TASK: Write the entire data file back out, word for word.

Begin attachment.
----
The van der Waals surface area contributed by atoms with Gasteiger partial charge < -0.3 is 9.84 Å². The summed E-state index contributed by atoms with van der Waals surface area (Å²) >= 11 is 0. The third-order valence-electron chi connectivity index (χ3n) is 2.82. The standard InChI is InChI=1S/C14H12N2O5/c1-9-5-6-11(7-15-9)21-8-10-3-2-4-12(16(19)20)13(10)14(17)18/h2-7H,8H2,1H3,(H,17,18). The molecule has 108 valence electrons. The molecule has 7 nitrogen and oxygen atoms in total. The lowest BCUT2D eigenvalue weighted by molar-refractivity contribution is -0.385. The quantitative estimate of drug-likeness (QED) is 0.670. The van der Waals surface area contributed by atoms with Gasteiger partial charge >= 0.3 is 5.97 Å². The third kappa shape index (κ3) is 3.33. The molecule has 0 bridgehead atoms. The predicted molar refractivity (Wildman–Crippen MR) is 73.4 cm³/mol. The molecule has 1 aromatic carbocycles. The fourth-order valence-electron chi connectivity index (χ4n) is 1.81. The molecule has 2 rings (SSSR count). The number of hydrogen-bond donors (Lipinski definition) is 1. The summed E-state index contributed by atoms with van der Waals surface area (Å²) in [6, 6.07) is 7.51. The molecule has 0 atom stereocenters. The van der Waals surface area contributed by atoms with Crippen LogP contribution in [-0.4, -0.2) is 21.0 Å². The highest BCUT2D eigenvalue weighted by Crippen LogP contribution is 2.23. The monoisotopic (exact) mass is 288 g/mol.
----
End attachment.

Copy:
The van der Waals surface area contributed by atoms with Gasteiger partial charge < -0.3 is 9.84 Å². The summed E-state index contributed by atoms with van der Waals surface area (Å²) >= 11 is 0. The third-order valence-electron chi connectivity index (χ3n) is 2.82. The standard InChI is InChI=1S/C14H12N2O5/c1-9-5-6-11(7-15-9)21-8-10-3-2-4-12(16(19)20)13(10)14(17)18/h2-7H,8H2,1H3,(H,17,18). The molecule has 108 valence electrons. The molecule has 7 nitrogen and oxygen atoms in total. The lowest BCUT2D eigenvalue weighted by molar-refractivity contribution is -0.385. The quantitative estimate of drug-likeness (QED) is 0.670. The van der Waals surface area contributed by atoms with Gasteiger partial charge >= 0.3 is 5.97 Å². The third kappa shape index (κ3) is 3.33. The molecule has 0 bridgehead atoms. The predicted molar refractivity (Wildman–Crippen MR) is 73.4 cm³/mol. The molecule has 1 aromatic carbocycles. The fourth-order valence-electron chi connectivity index (χ4n) is 1.81. The molecule has 2 rings (SSSR count). The number of hydrogen-bond donors (Lipinski definition) is 1. The summed E-state index contributed by atoms with van der Waals surface area (Å²) in [6, 6.07) is 7.51. The molecule has 0 atom stereocenters. The van der Waals surface area contributed by atoms with Crippen LogP contribution in [-0.4, -0.2) is 21.0 Å². The highest BCUT2D eigenvalue weighted by Crippen LogP contribution is 2.23. The monoisotopic (exact) mass is 288 g/mol.